Field-Marshal Lord Amherst: A Military Enigma

An able and victorious commander in North America during the Seven Years War, Amherst three times refused to return to the scene of his triumphs. Rex Whitworth seeks the explanation of the Field Marshal's conduct.

In July 1768, Lieutenant-General Sir Jeffrey Amherst, the organizer of victory over the French and Indians in North America, achieved extraordinary notoriety in London by refusing the invitation of King George III to take up his Governorship of the State of Virginia.

The celebrated soldier was thereupon deprived of the Governorship in favour of the unknown Lord Botetourt, a penniless friend of the Secretary of State for the Colonies. This nobleman, who had no previous knowledge of America, was packed off with a welcome, if small, salary to preside over the already restive spirits of the Old Colony. He was soon in difficulties and died in office two years later.

Amherst had always looked upon his Governorship as an honorary distinction and the accepted way of rewarding the undeniably great services of a military hero without private fortune. Certainly, the memory of his arduous campaigns in North America was uncongenial to one fond of London society and the pursuits of a country gentleman in Kent. But undoubtedly he was much taken aback by the consequences of his refusal to recross the Atlantic in the King’s service.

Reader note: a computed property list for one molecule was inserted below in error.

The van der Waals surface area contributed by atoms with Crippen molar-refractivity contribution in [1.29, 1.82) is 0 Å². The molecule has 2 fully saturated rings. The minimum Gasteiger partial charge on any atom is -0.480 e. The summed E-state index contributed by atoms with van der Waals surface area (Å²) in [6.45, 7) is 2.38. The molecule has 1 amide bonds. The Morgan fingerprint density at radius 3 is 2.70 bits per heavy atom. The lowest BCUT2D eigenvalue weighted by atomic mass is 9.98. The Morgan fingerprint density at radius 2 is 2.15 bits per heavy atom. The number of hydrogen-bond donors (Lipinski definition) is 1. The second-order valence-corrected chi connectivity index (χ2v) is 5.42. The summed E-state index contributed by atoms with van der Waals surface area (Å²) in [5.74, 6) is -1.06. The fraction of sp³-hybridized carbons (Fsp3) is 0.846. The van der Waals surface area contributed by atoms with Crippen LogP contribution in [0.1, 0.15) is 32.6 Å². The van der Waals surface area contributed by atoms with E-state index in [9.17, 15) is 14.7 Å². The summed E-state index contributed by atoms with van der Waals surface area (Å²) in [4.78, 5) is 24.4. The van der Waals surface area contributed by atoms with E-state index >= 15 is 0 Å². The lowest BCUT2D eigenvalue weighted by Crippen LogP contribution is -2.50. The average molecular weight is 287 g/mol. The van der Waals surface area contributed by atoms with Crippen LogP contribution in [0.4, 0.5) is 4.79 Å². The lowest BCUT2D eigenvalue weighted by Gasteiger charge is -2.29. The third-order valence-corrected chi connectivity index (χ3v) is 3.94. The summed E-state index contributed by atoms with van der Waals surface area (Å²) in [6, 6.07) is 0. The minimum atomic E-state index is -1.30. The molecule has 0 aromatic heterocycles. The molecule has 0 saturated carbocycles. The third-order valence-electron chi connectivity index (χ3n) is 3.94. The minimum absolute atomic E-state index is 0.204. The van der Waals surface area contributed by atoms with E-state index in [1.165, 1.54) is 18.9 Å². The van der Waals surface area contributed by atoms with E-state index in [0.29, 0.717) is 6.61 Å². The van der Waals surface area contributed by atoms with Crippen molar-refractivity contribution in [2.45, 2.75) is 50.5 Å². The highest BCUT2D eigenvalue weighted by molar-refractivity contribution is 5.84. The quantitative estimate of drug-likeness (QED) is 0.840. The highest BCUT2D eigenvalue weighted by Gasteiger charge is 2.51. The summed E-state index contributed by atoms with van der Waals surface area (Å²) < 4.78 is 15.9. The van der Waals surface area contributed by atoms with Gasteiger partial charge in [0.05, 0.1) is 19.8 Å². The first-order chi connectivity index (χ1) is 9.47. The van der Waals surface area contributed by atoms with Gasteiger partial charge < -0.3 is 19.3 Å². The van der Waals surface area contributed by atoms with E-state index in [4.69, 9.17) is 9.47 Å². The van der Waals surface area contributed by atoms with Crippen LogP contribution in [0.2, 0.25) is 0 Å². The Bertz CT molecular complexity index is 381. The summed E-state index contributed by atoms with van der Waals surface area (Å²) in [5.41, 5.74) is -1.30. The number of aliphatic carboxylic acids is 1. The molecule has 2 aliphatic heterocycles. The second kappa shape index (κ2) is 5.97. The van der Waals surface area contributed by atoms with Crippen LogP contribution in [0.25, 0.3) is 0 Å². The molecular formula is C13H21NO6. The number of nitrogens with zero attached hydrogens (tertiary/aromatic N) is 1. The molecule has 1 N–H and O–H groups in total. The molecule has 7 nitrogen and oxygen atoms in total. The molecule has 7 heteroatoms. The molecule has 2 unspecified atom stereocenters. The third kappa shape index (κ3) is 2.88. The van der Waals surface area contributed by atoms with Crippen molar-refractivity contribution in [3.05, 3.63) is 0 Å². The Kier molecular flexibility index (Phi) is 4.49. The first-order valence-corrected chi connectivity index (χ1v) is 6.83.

To continue reading this article you will need to purchase access to the online archive.

Buy Online Access  Buy Print & Archive Subscription

If you have already purchased access, or are a print & archive subscriber, please ensure you are logged in.

Please email if you have any problems.